“Boys should sleep in during the summer. I don’t know how else people expect them to grow.”


“Whatever was going on inside the wall in his room was much bigger than finding out that other boys didn’t have to wear helmets. If there really were forgotten doors and secret cities, and maps and books to tell you how to find them, then he needed to know. He looked around at the tall, dew-chilly grass and for a moment didn’t see grass. Instead, he saw millions of slender green blades made of sunlight and air, thick on the ground and gently blowing, tickling his now-damp feet, and all the while silently pulling life up out of the earth. Each was another kid without a helmet, a kid who knew how things were actually done.”


“Henry successfully kept his mind on the game, which might seem strange for a boy who slept beside a wall of magic. But baseball was as magical to him as a green, mossy mountain covered in ancient trees. What’s more, baseball was a magic he could run around in and laugh about. While the magic of the cupboards was not necessarily good, the smell of leather mixed with dusty sweat and spitting and running through sparse grass after a small ball couldn’t be anything else.”


This is the current read aloud in our home. My children and I agree that Mr. Wilson has an amazing ability to paint a story with words.

The Westing Game – 1979 Newbery Medal Winner

The Westing Game (Ellen Raskin) was one of my first selections for the Newbery Through the Decades 1970s challenge. The concept was so intriguing. Samuel W. Westing, a millionaire has been murdered. Maybe. Sixteen strangers (who happen to live or work in the same apartment building) are brought together for the reading of Westing’s will and are invited to play a game. The game is to find who murdered Samuel W. Westing and the prize is Westing’s vast fortune.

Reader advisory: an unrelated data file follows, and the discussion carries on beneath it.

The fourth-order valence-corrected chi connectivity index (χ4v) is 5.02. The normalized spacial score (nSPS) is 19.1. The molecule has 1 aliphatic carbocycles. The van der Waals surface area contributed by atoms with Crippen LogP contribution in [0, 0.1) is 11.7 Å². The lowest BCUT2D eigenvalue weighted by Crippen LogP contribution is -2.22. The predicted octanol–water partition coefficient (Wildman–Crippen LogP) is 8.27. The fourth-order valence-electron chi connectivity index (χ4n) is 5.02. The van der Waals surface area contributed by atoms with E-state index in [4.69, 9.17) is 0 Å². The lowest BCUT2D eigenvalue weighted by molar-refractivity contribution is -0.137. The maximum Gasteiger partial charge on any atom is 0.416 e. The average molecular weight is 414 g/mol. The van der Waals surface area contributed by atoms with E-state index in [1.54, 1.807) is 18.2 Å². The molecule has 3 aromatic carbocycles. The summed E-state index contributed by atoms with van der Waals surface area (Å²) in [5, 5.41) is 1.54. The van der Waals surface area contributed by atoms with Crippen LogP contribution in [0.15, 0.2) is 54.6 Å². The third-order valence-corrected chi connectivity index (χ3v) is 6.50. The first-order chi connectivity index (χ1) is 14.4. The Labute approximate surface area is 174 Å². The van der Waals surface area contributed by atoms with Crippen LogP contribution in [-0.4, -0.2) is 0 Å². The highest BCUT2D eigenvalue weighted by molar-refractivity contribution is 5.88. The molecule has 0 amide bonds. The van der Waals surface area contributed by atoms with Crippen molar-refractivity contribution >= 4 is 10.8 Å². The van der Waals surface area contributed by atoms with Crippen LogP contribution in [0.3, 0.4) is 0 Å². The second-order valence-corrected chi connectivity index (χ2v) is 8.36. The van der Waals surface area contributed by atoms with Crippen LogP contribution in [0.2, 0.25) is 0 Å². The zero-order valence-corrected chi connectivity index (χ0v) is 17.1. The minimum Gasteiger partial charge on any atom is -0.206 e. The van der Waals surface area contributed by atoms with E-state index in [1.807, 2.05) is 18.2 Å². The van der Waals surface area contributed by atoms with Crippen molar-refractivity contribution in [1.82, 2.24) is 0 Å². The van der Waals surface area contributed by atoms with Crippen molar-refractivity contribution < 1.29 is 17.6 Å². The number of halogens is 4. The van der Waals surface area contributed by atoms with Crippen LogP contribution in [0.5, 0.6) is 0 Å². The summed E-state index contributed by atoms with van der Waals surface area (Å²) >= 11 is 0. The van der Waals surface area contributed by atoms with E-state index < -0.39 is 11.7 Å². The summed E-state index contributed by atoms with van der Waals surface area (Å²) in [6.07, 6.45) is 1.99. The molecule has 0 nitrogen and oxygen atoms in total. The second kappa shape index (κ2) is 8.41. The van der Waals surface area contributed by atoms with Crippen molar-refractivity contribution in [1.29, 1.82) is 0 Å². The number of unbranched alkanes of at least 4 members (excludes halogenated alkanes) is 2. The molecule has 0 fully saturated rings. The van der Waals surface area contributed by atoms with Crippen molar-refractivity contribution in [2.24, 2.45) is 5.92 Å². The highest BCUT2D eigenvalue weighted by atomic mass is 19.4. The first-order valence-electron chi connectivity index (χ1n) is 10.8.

This is not your typical murder mystery. The sixteen strangers are paired into teams. We see that each has a story, a connection to Westing, and different struggles. To add to the chaos, a bomber and a thief are tossed into the mix.

As you read, you are naturally trying to solve the mystery yourself. You have the benefit of all the clues! But will it be enough? Can you solve the mystery before the sixteen strangers do? An observant reader might just catch a few extra clues here and there that Raskin has weaved into the story. You might even read it twice to see what you missed.

I read this book and found it engaging and quirky and fun. Some characters I enjoyed and some I did not; a great range of personalities.  Shouldn’t stories be this way? I think I would have enjoyed reading this very much as a child.

Though it was not planned, I read this aloud to my children.  My children ages nine and up kept notes while I read. Most of them had solved the mystery before we were done. Well, at least part of it. Ha! It will likely not be interesting to the younger crowd.  I do think it is best served as an individual read.  We needed to get it returned to the library so read aloud it was.

Have you read The Westing Game?